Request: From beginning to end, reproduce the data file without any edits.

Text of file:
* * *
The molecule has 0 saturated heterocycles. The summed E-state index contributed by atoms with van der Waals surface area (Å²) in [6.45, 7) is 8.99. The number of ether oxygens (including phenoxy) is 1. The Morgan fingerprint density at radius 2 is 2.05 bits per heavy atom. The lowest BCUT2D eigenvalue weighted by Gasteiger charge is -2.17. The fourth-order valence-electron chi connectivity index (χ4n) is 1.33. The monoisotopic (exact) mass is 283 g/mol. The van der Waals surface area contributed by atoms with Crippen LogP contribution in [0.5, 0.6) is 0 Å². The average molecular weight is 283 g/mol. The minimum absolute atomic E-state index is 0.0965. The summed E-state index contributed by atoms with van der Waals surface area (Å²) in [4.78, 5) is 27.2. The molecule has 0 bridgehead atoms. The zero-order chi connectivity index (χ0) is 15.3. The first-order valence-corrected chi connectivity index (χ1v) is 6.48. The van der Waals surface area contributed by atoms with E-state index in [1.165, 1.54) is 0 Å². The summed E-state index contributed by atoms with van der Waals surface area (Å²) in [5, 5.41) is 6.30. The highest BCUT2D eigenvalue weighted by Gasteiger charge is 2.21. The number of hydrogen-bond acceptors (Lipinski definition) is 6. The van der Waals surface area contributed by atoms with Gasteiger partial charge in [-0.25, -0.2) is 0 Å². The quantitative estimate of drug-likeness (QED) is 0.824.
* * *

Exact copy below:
The molecule has 0 saturated heterocycles. The summed E-state index contributed by atoms with van der Waals surface area (Å²) in [6.45, 7) is 8.99. The number of ether oxygens (including phenoxy) is 1. The Morgan fingerprint density at radius 2 is 2.05 bits per heavy atom. The lowest BCUT2D eigenvalue weighted by Gasteiger charge is -2.17. The fourth-order valence-electron chi connectivity index (χ4n) is 1.33. The monoisotopic (exact) mass is 283 g/mol. The van der Waals surface area contributed by atoms with Crippen LogP contribution in [0.5, 0.6) is 0 Å². The average molecular weight is 283 g/mol. The minimum absolute atomic E-state index is 0.0965. The summed E-state index contributed by atoms with van der Waals surface area (Å²) in [4.78, 5) is 27.2. The molecule has 0 bridgehead atoms. The zero-order chi connectivity index (χ0) is 15.3. The first-order valence-corrected chi connectivity index (χ1v) is 6.48. The van der Waals surface area contributed by atoms with E-state index in [1.165, 1.54) is 0 Å². The summed E-state index contributed by atoms with van der Waals surface area (Å²) in [5, 5.41) is 6.30. The highest BCUT2D eigenvalue weighted by Gasteiger charge is 2.21. The number of hydrogen-bond acceptors (Lipinski definition) is 6. The van der Waals surface area contributed by atoms with Gasteiger partial charge in [-0.25, -0.2) is 0 Å². The quantitative estimate of drug-likeness (QED) is 0.824.